It is also important to consider the precedent that would be set by such a letter. In today’s Post there were already reports that some youngsters were turning away from Mr. Jackson in favor of a newcomer who goes by the name “Prince,” and is apparently planning a Washington concert. Will he receive a Presidential letter? How will we decide which performers do and which do not?

  3. Aaron Todd

    As a musician, I have always found the question of Michael Jackson vs. Prince a fascinating one. I came of age in the late 80’s, and both Michael Jackson and Prince had a tremendous impact on me, for different reasons. I saw Michael as a consumate performer and visual visionary, and Prince the multi-instrumentalist and live showman akin to Sly Stone and James Brown on steroids.

    I always thought and still do, that Michael was limited to some degree as a creator of intellectual property, by his lack of proficiency as a musician. Quincy Jones did a fantastic job lining up world class musicians like members of the band ToTo , Greg Phillinganes Sheryl Crow, Slash and many others, he didn’t have the kind of creatuve control over the creation of his music that Prince has. This is in no way a criticism of MJ. Michael came to have a great degree of input artistically in how the music he sang was recorded. He chose up until the end, some of the hottest writers and producers to work with including of course Quincey Jones, Rodney Jerkins, (Darkchild Productions), Teddy Riley etc., just a fact from a purely musical perspective.

    Prince was, and is, much more comfortable as a self-contained singer/songwriter/musician in the tradition of Stevie Wonder and Sly Stone. , in some ways, his band really became more of an extension of him, rather than totally necessary for recording sessions. As for production, for better or worse, even in the early days when Warner Bros. had his first two albums quietly overseen by producers, Prince, for nearly 30 years has been his own singer/writer/musician/producer/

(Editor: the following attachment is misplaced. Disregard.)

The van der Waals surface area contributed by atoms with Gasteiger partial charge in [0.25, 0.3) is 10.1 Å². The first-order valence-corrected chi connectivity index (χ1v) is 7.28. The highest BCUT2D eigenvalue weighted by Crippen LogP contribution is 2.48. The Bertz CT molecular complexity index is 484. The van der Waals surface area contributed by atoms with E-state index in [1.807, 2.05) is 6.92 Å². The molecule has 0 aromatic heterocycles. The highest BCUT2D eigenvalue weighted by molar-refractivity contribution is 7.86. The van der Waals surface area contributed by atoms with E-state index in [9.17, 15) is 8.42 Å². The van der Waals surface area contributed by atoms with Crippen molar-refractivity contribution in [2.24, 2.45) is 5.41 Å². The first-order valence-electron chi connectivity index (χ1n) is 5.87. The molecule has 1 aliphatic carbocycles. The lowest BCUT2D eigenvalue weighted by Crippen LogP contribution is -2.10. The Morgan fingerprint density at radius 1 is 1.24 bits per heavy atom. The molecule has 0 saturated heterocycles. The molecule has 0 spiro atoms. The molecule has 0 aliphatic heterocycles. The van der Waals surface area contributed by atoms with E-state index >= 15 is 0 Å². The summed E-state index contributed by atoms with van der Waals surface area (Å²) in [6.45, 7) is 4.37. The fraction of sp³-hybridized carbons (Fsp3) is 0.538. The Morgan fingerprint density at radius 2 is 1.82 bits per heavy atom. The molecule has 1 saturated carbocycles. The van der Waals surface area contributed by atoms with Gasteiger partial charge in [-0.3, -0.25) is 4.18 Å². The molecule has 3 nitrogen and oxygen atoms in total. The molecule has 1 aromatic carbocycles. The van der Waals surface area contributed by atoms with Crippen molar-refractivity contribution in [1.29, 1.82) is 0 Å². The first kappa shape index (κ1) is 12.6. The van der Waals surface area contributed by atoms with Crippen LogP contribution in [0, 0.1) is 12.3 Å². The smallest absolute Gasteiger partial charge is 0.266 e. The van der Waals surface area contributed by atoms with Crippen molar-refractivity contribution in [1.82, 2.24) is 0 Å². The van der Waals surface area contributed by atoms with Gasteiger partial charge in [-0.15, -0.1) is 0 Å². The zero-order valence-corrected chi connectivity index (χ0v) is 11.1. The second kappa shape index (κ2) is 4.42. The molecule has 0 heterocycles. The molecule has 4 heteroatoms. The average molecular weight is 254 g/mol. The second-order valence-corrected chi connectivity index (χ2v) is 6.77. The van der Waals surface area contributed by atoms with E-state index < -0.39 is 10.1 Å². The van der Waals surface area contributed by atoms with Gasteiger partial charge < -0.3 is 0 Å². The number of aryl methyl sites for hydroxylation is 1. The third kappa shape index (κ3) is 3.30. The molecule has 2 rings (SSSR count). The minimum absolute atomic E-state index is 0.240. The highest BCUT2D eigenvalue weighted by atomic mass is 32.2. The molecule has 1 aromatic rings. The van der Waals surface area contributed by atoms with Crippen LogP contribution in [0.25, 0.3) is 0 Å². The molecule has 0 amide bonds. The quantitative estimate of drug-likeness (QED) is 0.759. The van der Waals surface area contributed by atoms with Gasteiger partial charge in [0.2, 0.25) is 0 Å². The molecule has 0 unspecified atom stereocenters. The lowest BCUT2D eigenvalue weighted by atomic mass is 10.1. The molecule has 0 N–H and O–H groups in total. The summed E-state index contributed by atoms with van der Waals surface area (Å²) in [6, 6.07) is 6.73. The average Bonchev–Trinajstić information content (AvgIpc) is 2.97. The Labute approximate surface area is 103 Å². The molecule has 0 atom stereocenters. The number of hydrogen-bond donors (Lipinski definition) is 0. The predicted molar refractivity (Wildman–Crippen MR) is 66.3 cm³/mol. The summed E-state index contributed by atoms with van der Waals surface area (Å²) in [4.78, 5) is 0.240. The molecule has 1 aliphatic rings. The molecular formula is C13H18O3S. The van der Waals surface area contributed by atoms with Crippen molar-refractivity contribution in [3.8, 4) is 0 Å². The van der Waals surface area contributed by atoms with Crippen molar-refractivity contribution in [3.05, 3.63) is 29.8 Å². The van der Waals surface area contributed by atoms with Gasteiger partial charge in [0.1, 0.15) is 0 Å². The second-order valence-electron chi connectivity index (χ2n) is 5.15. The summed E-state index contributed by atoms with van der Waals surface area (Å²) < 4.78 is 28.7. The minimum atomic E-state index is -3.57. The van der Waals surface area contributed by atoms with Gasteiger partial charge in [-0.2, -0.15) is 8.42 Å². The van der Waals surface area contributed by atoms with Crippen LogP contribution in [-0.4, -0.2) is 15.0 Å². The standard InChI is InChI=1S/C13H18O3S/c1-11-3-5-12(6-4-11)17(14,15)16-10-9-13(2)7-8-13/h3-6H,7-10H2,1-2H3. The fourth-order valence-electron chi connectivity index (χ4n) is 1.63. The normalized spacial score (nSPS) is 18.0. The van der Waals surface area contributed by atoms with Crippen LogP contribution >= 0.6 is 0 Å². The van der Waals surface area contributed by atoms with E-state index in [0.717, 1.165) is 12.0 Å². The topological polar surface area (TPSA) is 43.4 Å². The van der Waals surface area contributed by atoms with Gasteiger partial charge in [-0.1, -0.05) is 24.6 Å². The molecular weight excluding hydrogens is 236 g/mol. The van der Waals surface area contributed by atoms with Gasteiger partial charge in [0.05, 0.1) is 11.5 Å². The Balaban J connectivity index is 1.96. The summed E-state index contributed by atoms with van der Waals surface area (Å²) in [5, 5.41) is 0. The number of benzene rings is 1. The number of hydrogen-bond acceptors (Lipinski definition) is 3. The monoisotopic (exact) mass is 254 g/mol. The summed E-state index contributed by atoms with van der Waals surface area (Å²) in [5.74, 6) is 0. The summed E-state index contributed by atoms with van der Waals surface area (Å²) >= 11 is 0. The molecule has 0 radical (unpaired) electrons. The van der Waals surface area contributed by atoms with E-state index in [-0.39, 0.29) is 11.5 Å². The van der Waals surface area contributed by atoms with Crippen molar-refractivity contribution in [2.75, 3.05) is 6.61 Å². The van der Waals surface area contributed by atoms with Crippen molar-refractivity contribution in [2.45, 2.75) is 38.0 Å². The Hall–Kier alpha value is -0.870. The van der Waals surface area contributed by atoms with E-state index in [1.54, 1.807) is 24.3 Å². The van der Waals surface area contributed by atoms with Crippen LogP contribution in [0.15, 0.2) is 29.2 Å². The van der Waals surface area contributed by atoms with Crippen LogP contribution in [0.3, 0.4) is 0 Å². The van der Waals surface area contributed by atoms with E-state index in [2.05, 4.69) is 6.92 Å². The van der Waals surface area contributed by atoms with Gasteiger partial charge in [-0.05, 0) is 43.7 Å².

To get to the question Kali poses, I wouldn’t use the word win in the “sports” sense, perhaps not at all. But yes, with regards to ownership of property rights, Prince’s epic battle with Warner Bros ended up gaining him a more clear win, that MJ’s deal with Sony. Prince not only reclaimed his masters, (the original master recording artists submit to a record label once the recording process is complete), but he actually reclaimed his name, which meant he gained tremendous control over how his image would be represented in the public medium. These master recordings are often used by labels to issue and re-issue (sometimes ad infinitum), greatest hits collections, where the artist’s music of course can be sold without the costs of re-recording. And digital re-mastering special collections which enhance the quality of original recordings, (again make the record labels money incurring the costs of re-recording the essential music).

    This is quite different from Michael Jackson buying a part of the Beatles catalogue, (a smart $47 million dollar business move of course, which gave him a lot of leverage in his business portfollio). Ultimately, I understand, MJ had a partnership deal where he shared 50% of his publishing with Sony Corp’s SNE Music Publishing. The value of Jackson’s half may be according to Business Week, worth as much as $500 Million. I really hope the debt owed by his estate doesn’t overwhelm it, and that his children and family are left with a healthy legacy once things are sorted.

    In the end, again, I’m not sure if Prince won, but what he got after all of his challenges during the 90’s (remember he wrote slave on his face to embarrass Warner Bros publicly?) What he got was a much cleaner deal.